Once the bookmark is submitted, other users can comment upon the bookmark.

Bookmarking in Posh

While Posh has bookmarks, their functionality is quite limited.

Click on add a bookmark, and you are give a field for the title, the url, and tags.

Evaluating Student Bookmarks

Teachers may require bookmarks as part of a student’s participation in class. One simple way of doing this would require students to submit a certain number of sites. While this is a reasonable requirement, a good evaluation would consider the quality of the bookmark and the resource it references.The bookmark could be rated in part by the quality of the description according to clear criteria (which can be explicitely stated in the software with Pligg). These might include:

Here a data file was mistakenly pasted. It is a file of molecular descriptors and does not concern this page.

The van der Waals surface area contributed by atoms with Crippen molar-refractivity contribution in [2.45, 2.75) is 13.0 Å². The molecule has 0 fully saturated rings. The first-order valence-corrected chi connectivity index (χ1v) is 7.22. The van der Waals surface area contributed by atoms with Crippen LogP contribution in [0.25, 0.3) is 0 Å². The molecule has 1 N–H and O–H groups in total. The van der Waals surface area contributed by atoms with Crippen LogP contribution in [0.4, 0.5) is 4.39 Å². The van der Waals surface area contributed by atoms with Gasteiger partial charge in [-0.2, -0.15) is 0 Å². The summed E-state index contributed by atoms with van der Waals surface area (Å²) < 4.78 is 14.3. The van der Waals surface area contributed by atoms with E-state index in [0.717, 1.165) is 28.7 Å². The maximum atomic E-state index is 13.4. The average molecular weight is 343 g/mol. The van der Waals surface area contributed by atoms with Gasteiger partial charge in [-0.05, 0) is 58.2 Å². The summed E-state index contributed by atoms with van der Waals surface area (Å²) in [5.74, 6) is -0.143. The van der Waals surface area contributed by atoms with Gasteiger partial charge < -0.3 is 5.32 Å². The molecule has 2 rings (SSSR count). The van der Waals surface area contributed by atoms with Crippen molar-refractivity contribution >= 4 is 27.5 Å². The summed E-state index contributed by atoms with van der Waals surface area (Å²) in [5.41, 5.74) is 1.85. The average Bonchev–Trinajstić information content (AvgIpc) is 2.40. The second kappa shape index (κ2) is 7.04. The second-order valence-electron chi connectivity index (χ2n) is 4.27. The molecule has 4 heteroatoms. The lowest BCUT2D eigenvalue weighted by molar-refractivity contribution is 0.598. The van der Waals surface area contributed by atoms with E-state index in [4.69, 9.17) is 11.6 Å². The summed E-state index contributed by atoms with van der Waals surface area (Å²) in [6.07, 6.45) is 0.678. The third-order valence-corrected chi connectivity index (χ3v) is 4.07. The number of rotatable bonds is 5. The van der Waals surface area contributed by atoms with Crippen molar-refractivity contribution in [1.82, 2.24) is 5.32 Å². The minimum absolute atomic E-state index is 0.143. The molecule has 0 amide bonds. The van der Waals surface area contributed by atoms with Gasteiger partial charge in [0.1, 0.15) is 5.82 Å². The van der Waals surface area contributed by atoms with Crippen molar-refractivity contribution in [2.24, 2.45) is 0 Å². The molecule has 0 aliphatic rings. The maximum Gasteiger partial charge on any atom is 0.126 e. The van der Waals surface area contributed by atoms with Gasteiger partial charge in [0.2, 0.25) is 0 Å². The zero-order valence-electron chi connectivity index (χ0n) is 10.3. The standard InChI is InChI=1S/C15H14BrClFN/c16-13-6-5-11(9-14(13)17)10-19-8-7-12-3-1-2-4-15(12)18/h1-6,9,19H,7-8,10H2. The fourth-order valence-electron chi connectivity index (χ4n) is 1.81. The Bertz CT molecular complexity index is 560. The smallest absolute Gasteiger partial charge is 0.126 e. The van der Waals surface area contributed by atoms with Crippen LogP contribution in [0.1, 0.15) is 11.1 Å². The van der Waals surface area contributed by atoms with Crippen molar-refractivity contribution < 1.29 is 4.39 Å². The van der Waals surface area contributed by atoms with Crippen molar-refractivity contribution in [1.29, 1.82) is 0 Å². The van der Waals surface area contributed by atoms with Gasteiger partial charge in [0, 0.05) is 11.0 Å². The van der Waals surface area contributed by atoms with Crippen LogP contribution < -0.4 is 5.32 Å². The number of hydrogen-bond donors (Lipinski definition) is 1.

• Evaluation of site’s authority
  • Good summary of the site’s content
  • Valid and rich use of tags
  • Appropriate categorization
  • Ratings and comments from peers

Conclusion

Social Bookmarking has clear value in education. While self hosted solutions lack the potential for world-wide collaboration that the big commercial sites have, they certainly allow for collaboration with a group, class, or school. The open source options will protect privacy and avoid inappropriate content, and they are more likely to pass muster with afdministration and community.

Of these tools, Pligg stands out as the best because of it’s rich feature set devoted to social bookmarking. Elgg, on the other hand has privacy settings and sharing functions that Pligg lacks and comes as part of a broader social networking platform. Both are suitable for use in the K12 setting. Posh, while useful, is rather limited; thus, a convenience, yet a less valuable social bookmarking tool.